Was HHS Correct To Overrule The FDA On Plan B?

Was HHS Correct To Overrule The FDA On Plan B?

December 9th, 2011 // 2:00 pm @

In an unprecedented move, the US Human & Health Secretary Kathleen Sebelius yesterday overruled the FDA and thwarted a move to ease access to the Plan B pill, which is also known as the morning after pill. The contraceptive is available only to women age 17 and older without a prescription, but behind counters. The FDA was willing to make the pill available in store aisles, which would have made it possible for younger teenage girls to purchase without assistance or a prescription.

As we noted yesterday, the decision is likely to renew debate that yet another White House administration chose politics over science. The controversial pill was the subject of a fracas when George W. Bush was president, because some believe that Plan B prevents a fertilized egg from implanting in the womb, and some equate this with abortion. Many doctors and pharmacists still refuse to provide the pill. As a result, President Barack Obama can be expected to face criticism that his administration made this decision in order to appeal to conservatives (back story).

Nonetheless, Sebelius has the authority to override the FDA. And she explained her decision by arguing that Teva Pharmaceutical, which makes the pill, had failed to study whether girls as young as 11 years old could use the pill safely. And since about 10 percent of girls can bear children as early as 11, they need to be studied as well, according to the letter she sent to FDA commish Margaret Hamburg (here is the letter).

In response, Hamburg released a statement making clear that FDA scientists “determined that the product was safe and effective in adolescent females, that adolescent females understood the product was not for routine use, and that the product would not protect them against sexually transmitted diseases. Additionally, the data supported a finding that adolescent females could use Plan B One-Step properly without the intervention of a healthcare provider” (read here).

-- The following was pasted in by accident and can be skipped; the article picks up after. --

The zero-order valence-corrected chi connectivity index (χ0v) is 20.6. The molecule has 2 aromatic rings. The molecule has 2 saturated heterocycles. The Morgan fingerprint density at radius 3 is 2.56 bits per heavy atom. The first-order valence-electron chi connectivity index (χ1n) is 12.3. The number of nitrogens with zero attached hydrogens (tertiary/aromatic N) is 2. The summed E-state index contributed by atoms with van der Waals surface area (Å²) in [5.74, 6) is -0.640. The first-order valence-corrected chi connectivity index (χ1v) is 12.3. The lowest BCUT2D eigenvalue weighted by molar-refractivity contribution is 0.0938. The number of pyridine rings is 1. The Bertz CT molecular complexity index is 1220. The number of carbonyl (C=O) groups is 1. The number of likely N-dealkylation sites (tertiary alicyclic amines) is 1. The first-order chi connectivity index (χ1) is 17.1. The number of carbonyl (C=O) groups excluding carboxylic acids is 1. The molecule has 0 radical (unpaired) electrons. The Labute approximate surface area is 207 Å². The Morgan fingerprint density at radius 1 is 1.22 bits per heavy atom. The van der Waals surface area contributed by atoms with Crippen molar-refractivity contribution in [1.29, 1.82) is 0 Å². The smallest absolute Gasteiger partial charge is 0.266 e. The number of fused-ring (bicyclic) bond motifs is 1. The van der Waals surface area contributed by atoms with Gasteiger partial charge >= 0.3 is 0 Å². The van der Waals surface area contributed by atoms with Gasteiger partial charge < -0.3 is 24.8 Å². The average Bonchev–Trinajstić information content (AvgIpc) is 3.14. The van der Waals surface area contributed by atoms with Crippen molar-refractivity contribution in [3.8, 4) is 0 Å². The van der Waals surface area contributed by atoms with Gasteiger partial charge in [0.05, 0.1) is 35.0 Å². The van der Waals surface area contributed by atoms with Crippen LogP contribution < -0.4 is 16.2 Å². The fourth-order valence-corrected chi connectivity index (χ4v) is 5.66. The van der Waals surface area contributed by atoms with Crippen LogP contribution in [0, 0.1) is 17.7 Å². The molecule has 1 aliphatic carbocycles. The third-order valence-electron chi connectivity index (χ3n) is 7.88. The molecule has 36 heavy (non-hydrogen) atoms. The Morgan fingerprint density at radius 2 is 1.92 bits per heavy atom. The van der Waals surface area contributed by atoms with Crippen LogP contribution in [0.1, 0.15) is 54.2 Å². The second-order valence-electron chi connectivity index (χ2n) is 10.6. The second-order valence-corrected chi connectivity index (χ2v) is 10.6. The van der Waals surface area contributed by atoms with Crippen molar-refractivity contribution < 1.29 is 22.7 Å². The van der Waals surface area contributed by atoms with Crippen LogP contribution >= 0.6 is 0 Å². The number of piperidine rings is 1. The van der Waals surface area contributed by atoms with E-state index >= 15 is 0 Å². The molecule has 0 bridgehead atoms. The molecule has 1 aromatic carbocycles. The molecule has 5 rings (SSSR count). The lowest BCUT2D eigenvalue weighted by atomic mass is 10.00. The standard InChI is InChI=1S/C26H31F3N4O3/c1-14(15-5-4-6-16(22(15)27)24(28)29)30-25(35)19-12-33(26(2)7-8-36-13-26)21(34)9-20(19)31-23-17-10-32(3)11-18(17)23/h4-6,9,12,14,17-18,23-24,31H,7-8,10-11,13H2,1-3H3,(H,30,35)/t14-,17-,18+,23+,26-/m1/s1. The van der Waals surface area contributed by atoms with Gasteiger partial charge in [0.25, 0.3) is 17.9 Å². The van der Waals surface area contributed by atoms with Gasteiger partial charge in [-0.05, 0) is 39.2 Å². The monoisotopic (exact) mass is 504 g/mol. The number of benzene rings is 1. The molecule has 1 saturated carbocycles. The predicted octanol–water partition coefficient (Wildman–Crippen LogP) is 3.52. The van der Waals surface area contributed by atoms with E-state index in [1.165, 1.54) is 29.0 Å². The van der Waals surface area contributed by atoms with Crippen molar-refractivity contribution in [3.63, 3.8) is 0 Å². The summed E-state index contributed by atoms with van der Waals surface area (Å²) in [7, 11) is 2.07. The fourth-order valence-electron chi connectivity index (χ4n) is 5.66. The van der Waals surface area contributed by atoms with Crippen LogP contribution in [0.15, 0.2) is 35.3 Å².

Nonetheless, the overruling won support from some. For instance, US Senator Chuck Grassley, an Iowa Republican, told The Washington Post that “this is the right decision based on a lack of scientific evidence that it’s safe to allow minors access to this drug, much less over-the-counter.” And Jeanne Monahan of the Family Research Council, a conservative advocacy group, told The New York Times that making Plan B available to young women without a prescription would mean fewer chances that doctors would be able to save them from sexual exploitation, abuse and related diseases.

plan-b1Others were appalled by the overruling. One is Susan Wood, who was the top FDA official in charge of women’s health issues, and resigned in 2005 to protest against an agency decision to delay a final ruling on whether the Plan B pill should be more easily accessible. “I don’t understand why anyone at HHS or elsewhere thinks this was a good move for any reason – political or otherwise,” Wood, who is now an associate health professor at George Washington University, tells us.

“This is an administration that prides itself on scientific integrity. The president issued a memo to make all decisions based on science and take politics out of decision making. This just doesn’t hold water. All it does is tell women that they and their health concerns are not valued. They overruled FDA scientific and medical decisionmaking for reasons that have nothing to do with science.”

The pill has generated controversy from the start. It was approved in 1999 as a prescription-only product. In 2003, advocates filed an application for over-the-counter sales and an FDA advisory panel recommended approval. FDA scientists concurred. But the agency delayed a decision, despite public promises by the Bush White House. In 2006, the Bush administration allowed OTC sales to women 18 and older but required a prescription for those 17 and younger.

Two years ago, US District Court Judge Edward Korman ordered the FDA to reconsider its 2006 decision that would allow only women ages 18 and older to buy the pill without a prescription. The agency lowered the age threshold by a year in response. All along the way, though, the debate was fraught with the same sort of emotion that was on display yesterday after Sebelius took action.

By overruling the FDA, however, Sebelius not only ensured the debate over Plan B will continue, but she also opened the door to ongoing speculation that the FDA is becoming politicized and the possibility that many others will questions the motives and machinations behind agency decisions. In short, Sebelius and the Obama administration may have made it harder for the FDA to do its job.


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